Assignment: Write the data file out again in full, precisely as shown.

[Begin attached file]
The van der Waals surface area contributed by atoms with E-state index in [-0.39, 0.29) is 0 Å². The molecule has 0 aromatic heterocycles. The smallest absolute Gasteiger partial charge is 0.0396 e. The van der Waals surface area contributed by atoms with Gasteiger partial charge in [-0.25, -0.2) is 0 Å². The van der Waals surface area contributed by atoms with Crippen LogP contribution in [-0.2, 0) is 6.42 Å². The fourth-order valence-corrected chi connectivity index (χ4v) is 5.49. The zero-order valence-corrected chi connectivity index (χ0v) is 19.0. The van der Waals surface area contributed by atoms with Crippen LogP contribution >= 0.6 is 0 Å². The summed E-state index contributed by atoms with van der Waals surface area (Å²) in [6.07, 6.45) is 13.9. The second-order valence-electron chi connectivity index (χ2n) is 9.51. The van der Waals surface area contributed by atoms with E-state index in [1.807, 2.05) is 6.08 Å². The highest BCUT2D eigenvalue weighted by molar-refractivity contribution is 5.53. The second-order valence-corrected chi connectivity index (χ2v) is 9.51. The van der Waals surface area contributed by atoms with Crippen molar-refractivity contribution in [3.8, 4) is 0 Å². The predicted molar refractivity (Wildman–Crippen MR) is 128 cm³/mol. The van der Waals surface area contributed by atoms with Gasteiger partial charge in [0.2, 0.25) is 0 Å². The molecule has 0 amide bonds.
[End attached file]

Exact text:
The van der Waals surface area contributed by atoms with E-state index in [-0.39, 0.29) is 0 Å². The molecule has 0 aromatic heterocycles. The smallest absolute Gasteiger partial charge is 0.0396 e. The van der Waals surface area contributed by atoms with Gasteiger partial charge in [-0.25, -0.2) is 0 Å². The van der Waals surface area contributed by atoms with Crippen LogP contribution in [-0.2, 0) is 6.42 Å². The fourth-order valence-corrected chi connectivity index (χ4v) is 5.49. The zero-order valence-corrected chi connectivity index (χ0v) is 19.0. The van der Waals surface area contributed by atoms with Crippen LogP contribution >= 0.6 is 0 Å². The summed E-state index contributed by atoms with van der Waals surface area (Å²) in [6.07, 6.45) is 13.9. The second-order valence-electron chi connectivity index (χ2n) is 9.51. The van der Waals surface area contributed by atoms with E-state index in [1.807, 2.05) is 6.08 Å². The highest BCUT2D eigenvalue weighted by molar-refractivity contribution is 5.53. The second-order valence-corrected chi connectivity index (χ2v) is 9.51. The van der Waals surface area contributed by atoms with Crippen molar-refractivity contribution in [3.8, 4) is 0 Å². The predicted molar refractivity (Wildman–Crippen MR) is 128 cm³/mol. The van der Waals surface area contributed by atoms with Gasteiger partial charge in [0.2, 0.25) is 0 Å². The molecule has 0 amide bonds.